UK debt could rise to £6.7 trillion by 2023, from £5.1 trillion in 2017, according to new research.
The UK’s debt as a percentage of gross domestic product (GDP) is predicted to rise to nearly 260 per cent of GDP, a level not seen since the financial crisis.
The debt increase is expected to largely come from increased borrowing by companies and households, which are both predicted to borrow at a faster rate than economic growth, the analysis from accountancy firm PwC said.
The government is likely to reduce the size of its debt relative to GDP over the next five years, but even so, the net effect is set to be a gradual rise in the economy’s debt-to-GDP ratio from 252 per cent in 2017 to just under 260 per cent in 2023.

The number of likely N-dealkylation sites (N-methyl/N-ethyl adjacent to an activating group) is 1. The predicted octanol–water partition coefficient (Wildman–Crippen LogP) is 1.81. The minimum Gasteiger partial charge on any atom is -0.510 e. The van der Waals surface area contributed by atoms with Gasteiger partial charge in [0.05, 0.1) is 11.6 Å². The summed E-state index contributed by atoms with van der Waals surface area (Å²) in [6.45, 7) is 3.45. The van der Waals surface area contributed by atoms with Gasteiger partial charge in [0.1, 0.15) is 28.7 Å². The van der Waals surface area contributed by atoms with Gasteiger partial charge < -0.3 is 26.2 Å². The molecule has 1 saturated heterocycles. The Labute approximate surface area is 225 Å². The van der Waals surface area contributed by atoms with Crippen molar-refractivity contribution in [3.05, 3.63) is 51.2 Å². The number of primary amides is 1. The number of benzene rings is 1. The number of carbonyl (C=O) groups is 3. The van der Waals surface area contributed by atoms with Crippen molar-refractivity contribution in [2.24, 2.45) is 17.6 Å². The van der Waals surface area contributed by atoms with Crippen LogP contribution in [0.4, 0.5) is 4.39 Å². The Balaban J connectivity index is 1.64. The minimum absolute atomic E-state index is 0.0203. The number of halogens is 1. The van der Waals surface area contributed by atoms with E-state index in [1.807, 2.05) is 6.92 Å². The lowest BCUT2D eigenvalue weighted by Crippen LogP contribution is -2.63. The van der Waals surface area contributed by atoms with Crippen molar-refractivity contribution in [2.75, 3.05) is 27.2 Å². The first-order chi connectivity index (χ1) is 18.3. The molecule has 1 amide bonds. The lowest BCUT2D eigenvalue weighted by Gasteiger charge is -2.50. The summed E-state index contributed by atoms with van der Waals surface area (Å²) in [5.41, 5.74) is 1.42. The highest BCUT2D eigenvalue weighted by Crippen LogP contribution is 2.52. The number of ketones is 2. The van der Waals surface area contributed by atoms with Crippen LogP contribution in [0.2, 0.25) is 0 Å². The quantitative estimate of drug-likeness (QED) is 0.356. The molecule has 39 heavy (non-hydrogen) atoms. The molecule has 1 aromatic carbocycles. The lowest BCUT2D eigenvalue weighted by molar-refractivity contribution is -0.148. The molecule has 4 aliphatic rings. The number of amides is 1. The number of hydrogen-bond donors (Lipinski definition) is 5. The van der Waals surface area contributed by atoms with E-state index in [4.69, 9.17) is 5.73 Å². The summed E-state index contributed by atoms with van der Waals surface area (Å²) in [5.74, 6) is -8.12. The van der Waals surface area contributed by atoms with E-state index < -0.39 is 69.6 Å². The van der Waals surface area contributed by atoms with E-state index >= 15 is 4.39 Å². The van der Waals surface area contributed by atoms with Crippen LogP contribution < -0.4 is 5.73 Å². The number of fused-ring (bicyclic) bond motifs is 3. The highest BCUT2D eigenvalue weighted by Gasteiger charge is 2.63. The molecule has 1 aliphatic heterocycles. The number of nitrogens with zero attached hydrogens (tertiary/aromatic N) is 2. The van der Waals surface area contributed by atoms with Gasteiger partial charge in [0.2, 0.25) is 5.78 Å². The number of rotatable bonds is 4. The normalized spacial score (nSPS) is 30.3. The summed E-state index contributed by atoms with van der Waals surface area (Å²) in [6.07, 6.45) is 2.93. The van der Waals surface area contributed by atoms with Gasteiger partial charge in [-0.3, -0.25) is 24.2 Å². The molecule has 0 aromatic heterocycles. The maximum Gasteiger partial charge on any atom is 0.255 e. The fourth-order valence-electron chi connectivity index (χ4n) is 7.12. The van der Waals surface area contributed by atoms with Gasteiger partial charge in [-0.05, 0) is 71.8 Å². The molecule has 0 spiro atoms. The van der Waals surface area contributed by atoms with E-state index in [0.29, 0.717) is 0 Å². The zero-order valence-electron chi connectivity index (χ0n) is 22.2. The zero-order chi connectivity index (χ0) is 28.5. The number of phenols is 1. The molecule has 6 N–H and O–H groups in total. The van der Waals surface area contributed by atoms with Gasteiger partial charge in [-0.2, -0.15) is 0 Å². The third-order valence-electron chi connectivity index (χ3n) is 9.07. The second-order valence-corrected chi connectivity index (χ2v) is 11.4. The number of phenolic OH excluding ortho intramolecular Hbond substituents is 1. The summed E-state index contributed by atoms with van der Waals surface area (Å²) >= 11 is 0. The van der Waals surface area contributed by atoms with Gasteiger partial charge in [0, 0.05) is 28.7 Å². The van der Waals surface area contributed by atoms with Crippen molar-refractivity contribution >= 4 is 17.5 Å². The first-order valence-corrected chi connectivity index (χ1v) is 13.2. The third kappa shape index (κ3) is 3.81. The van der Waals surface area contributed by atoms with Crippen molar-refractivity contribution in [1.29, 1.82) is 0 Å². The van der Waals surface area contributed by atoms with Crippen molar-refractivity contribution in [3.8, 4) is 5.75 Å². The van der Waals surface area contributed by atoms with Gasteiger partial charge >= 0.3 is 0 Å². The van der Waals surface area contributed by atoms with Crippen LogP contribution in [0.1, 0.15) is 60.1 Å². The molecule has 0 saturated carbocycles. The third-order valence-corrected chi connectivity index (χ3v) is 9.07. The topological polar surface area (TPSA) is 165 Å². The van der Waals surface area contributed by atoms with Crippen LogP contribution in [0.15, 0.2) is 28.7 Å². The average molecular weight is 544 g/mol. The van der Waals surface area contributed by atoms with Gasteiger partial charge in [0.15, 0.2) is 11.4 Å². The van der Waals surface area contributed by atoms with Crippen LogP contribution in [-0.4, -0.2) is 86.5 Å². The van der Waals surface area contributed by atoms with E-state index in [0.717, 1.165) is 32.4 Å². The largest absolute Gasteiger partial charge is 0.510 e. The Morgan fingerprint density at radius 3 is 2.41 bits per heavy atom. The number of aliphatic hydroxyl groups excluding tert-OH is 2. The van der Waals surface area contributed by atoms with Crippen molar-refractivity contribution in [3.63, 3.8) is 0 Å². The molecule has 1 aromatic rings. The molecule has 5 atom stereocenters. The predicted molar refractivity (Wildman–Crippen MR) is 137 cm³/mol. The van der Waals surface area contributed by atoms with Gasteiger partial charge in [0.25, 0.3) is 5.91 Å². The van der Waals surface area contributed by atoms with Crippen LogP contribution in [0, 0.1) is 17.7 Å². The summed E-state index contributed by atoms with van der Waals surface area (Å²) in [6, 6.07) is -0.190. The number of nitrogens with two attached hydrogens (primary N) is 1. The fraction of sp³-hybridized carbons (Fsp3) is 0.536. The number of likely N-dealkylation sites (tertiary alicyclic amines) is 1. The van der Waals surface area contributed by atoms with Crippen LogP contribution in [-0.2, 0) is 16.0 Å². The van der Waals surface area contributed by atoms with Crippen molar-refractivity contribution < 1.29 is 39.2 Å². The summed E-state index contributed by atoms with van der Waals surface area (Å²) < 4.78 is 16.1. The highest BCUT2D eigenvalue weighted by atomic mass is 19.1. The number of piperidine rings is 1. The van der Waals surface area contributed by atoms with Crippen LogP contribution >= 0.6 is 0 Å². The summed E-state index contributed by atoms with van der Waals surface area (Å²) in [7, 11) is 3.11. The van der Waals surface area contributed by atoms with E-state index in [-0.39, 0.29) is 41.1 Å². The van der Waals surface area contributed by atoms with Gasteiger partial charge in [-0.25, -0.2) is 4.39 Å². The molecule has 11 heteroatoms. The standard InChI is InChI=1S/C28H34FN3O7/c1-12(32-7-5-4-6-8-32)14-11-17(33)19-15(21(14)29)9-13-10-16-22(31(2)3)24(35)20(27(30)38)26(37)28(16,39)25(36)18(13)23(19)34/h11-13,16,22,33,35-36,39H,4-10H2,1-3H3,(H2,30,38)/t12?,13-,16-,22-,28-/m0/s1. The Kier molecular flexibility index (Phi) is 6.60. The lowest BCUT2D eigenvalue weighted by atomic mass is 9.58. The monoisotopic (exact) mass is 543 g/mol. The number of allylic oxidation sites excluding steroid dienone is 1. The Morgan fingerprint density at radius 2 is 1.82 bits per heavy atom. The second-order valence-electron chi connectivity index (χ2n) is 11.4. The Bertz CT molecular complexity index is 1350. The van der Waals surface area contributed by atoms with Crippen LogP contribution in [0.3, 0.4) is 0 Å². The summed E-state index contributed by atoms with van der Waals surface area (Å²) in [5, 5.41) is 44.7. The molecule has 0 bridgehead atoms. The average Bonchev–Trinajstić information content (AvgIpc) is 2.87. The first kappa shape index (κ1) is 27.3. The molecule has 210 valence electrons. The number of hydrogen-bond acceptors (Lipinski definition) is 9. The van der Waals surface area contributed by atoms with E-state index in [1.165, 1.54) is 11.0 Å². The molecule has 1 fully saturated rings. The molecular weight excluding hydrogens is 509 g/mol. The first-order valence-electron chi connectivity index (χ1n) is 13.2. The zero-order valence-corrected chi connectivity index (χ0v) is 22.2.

Total debt repayments could rise from a little above £150bn in 2017 to around £250bn by 2023 if interest rates rise two per cent.
Low income households could be hit particularly hard due to rising debt interest payments.
Chief economist at PwC John Hawksworth said: “While the financial crisis led to the private sector deleveraging, we’ve seen a change in behaviour among households and non-financial companies since 2015, when they began to accumulate debt at a faster rate than nominal GDP growth.
“The unusual amount of uncertainty facing the UK economy in 2018-19 due to Brexit, London’s stumbling housing market and the likelihood of further interest rate increases, means a pause in debt accumulation relative to GDP is possible in the short term.
“But if a smooth Brexit transition is agreed with the EU and UK business and consumer confidence recovers, the private sector is likely to resume faster rates of borrowing that could cause the debt stock to rise further relative to GDP.”
Source: City A.M.